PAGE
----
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3M Stands for ‘Money, Money, Money!’

The venerable conglomerate keeps churning out the cash flow


I’ve been a fan of 3M (NYSE:MMM) ever since I learned that it manufactures just about everything.

Here in my house alone, I have 3M glue sticks, CD-ROMs, Post-It Notes, Nexcare bandages, Scotch tape (and dispenser), OXY Carpet Cleaner, O-Cel-O Sponge cloth, Scotch-Brite pads and Scotch micro-fiber cleaning cloth Scotchgard.

3M also manufactures products that really smart people use to in multiple industries on a global basis. It tackles medical and surgical supplies, drug delivery systems and food safety products. Then there’s the niche (sarcasm) producing optical film solutions for LCD electronic displays, computer screen filters, reflective sheeting for transportation safety, commercial graphics sheeting and systems, and mobile interactive solutions. Perhaps you’ve used 3M’s personal or commercial protection products? How about packaging and interconnection devices and insulating materials?

Seriously. Next time you are out and about, keep your eyes open for the 3M logo. You’ll see it everywhere.

The company has entrenched itself in the global economy. Even if one segment staggers a bit — as display/graphics recently did with a 6.5% profit decline — the other segments can pick up the slack, as can other regions. For example, Latin America and Canada saw 11%-plus growth in the most recent quarter, yet Asia was nearly flat on sales basis. But the company operates so efficiently that its margins remain above 20% across every single segment.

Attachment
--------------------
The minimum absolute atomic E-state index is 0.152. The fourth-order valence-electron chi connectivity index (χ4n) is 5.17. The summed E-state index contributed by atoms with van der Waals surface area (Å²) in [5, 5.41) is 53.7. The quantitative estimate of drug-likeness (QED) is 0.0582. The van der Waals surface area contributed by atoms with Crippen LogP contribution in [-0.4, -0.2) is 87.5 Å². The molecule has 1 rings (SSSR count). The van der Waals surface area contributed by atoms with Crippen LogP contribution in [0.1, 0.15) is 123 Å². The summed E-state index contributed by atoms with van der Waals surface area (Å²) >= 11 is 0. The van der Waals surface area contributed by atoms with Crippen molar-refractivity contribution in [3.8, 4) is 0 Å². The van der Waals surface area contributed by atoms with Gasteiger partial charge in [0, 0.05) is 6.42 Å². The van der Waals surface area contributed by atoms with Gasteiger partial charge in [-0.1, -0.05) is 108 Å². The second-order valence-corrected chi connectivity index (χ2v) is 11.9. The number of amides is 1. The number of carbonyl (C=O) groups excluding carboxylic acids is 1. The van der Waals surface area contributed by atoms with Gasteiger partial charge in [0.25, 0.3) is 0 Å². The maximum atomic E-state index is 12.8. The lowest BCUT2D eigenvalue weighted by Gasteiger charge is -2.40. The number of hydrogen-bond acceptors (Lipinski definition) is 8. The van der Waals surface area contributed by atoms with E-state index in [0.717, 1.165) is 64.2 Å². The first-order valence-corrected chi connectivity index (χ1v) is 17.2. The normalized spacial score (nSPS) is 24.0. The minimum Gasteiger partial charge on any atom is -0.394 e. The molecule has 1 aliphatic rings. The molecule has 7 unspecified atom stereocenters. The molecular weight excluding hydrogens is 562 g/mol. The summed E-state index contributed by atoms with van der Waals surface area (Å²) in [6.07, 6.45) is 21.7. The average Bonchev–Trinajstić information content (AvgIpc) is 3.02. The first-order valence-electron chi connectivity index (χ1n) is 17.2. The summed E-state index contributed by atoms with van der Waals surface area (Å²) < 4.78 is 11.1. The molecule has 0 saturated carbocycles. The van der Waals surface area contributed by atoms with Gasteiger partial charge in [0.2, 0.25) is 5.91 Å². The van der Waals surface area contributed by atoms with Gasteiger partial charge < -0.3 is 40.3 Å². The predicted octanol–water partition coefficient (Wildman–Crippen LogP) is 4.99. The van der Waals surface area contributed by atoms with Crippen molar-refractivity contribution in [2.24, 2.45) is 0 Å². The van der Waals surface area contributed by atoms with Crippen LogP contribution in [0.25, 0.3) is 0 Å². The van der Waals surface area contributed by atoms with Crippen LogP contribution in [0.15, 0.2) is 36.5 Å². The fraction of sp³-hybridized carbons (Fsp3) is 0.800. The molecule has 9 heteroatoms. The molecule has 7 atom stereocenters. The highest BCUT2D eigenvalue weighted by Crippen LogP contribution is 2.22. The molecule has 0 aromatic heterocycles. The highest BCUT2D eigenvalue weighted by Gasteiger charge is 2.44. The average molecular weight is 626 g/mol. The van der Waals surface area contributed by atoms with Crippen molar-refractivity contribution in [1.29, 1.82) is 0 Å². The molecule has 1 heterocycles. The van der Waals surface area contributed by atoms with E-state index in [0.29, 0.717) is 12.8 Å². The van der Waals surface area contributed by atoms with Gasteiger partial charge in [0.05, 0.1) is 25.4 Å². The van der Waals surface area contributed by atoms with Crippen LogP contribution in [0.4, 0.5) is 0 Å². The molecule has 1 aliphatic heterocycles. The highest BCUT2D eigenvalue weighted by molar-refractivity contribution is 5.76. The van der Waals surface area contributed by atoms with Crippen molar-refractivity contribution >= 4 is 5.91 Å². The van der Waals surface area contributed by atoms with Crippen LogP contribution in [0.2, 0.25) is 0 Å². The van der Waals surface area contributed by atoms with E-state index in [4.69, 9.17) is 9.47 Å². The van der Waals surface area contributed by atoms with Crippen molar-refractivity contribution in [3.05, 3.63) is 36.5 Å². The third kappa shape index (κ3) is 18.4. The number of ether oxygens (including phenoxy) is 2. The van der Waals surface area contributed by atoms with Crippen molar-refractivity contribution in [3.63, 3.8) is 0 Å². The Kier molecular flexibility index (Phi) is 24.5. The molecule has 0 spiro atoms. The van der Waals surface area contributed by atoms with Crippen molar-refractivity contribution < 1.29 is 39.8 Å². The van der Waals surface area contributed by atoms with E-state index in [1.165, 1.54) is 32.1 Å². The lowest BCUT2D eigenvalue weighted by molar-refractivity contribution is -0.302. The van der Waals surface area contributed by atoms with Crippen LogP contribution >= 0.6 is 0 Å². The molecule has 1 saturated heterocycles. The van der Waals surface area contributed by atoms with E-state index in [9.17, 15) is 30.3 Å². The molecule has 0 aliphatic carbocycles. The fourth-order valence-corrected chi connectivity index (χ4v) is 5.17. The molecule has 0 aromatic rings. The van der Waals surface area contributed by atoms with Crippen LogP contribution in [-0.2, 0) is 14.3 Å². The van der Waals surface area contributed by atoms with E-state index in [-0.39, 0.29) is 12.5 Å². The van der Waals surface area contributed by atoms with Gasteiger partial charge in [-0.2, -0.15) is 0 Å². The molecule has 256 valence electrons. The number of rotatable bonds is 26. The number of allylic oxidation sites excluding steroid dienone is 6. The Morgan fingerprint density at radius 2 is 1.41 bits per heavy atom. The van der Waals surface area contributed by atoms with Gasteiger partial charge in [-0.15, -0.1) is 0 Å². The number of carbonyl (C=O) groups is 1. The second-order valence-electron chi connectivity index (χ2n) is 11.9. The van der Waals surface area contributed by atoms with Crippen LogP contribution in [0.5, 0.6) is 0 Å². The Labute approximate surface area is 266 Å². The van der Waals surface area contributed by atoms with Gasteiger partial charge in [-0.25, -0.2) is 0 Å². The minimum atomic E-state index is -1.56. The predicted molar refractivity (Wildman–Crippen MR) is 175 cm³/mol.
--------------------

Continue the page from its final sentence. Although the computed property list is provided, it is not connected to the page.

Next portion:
But before I completely fall for this stalwart, investors need to understand that’s what it is: a stalwart — not a growth play.

Analysts see 10% earnings growth going out five years, but 3M has a stock repurchase plan in effect that will take out 10% of outstanding shares, lowering organic earnings growth to 9%. The company produces some $5.50 per share in free cash flow annually, or about $3.5 billion, so that justifies assigning a premium to it. When you add in the 2.6% yield (Note: The dividend has been in place for almost 100 years), you can maybe justify a 14x multiple. That gives us a fair value of $89, so the company is trading right about where it should.

I think you can do a lot worse than owning this wonderful company at this price. But it’s also worth examining another conglomerate, just to see if the pricing compares.

I think General Electric (NYSE:GE) is a core holding for any diversified portfolio. GE continues to grow at 13% annually with a 3.2% yield and a tiny buyback that doesn’t impact earnings too much. In fact, I’d rather GE just hand that buyback money to shareholders as a dividend.

Anyway, when you add in General Electric’s enormous free cash flow of $20 billion annually ($2 per share), you can justify an 18x multiple, also putting GE’s price at fair value.

The bottom line here is that I think you can, and should, own both of these powerhouses. They are not only great consumer staples plays, which make for defensive holdings in tough times, but benefit during manufacturing upswings. They also both pay a nice (but not overwhelming) dividend. With a 2.9% average, the dividends effectively provide an inflation hedge, giving you attractive risk-reward capital returns over the next several years.

As of this writing, Lawrence Meyers did not hold a position in any of the aforementioned securities.

Article printed from InvestorPlace Media,

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